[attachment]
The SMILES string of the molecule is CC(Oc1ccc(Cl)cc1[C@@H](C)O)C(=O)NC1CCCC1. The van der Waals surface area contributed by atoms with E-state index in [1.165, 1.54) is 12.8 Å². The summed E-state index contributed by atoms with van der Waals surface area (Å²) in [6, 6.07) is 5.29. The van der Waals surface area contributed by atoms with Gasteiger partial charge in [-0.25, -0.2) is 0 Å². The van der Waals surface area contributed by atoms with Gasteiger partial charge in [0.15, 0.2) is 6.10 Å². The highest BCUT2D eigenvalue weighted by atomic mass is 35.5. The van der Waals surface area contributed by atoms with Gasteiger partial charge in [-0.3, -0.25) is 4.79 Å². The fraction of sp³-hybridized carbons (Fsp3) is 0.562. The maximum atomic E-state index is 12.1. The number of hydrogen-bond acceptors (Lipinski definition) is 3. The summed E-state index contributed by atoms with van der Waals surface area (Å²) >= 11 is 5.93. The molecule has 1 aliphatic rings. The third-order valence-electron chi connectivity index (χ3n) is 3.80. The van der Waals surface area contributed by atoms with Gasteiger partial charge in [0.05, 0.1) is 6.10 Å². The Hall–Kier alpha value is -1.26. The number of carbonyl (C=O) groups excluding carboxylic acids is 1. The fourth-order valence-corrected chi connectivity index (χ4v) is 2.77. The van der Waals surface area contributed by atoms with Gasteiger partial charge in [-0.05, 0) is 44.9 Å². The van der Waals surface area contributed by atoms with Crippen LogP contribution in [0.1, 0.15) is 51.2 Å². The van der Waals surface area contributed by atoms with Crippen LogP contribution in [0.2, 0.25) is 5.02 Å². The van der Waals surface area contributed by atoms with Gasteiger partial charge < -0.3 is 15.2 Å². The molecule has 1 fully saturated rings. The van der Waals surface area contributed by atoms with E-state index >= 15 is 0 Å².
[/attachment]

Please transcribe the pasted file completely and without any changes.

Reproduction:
The SMILES string of the molecule is CC(Oc1ccc(Cl)cc1[C@@H](C)O)C(=O)NC1CCCC1. The van der Waals surface area contributed by atoms with E-state index in [1.165, 1.54) is 12.8 Å². The summed E-state index contributed by atoms with van der Waals surface area (Å²) in [6, 6.07) is 5.29. The van der Waals surface area contributed by atoms with Gasteiger partial charge in [-0.25, -0.2) is 0 Å². The van der Waals surface area contributed by atoms with Gasteiger partial charge in [0.15, 0.2) is 6.10 Å². The highest BCUT2D eigenvalue weighted by atomic mass is 35.5. The van der Waals surface area contributed by atoms with Gasteiger partial charge in [-0.3, -0.25) is 4.79 Å². The fraction of sp³-hybridized carbons (Fsp3) is 0.562. The maximum atomic E-state index is 12.1. The number of hydrogen-bond acceptors (Lipinski definition) is 3. The summed E-state index contributed by atoms with van der Waals surface area (Å²) >= 11 is 5.93. The molecule has 1 aliphatic rings. The third-order valence-electron chi connectivity index (χ3n) is 3.80. The van der Waals surface area contributed by atoms with Gasteiger partial charge in [0.05, 0.1) is 6.10 Å². The Hall–Kier alpha value is -1.26. The number of carbonyl (C=O) groups excluding carboxylic acids is 1. The fourth-order valence-corrected chi connectivity index (χ4v) is 2.77. The van der Waals surface area contributed by atoms with Gasteiger partial charge in [-0.05, 0) is 44.9 Å². The van der Waals surface area contributed by atoms with Crippen LogP contribution in [0.1, 0.15) is 51.2 Å². The van der Waals surface area contributed by atoms with Crippen LogP contribution in [0.2, 0.25) is 5.02 Å². The van der Waals surface area contributed by atoms with Gasteiger partial charge < -0.3 is 15.2 Å². The molecule has 1 fully saturated rings. The van der Waals surface area contributed by atoms with E-state index >= 15 is 0 Å².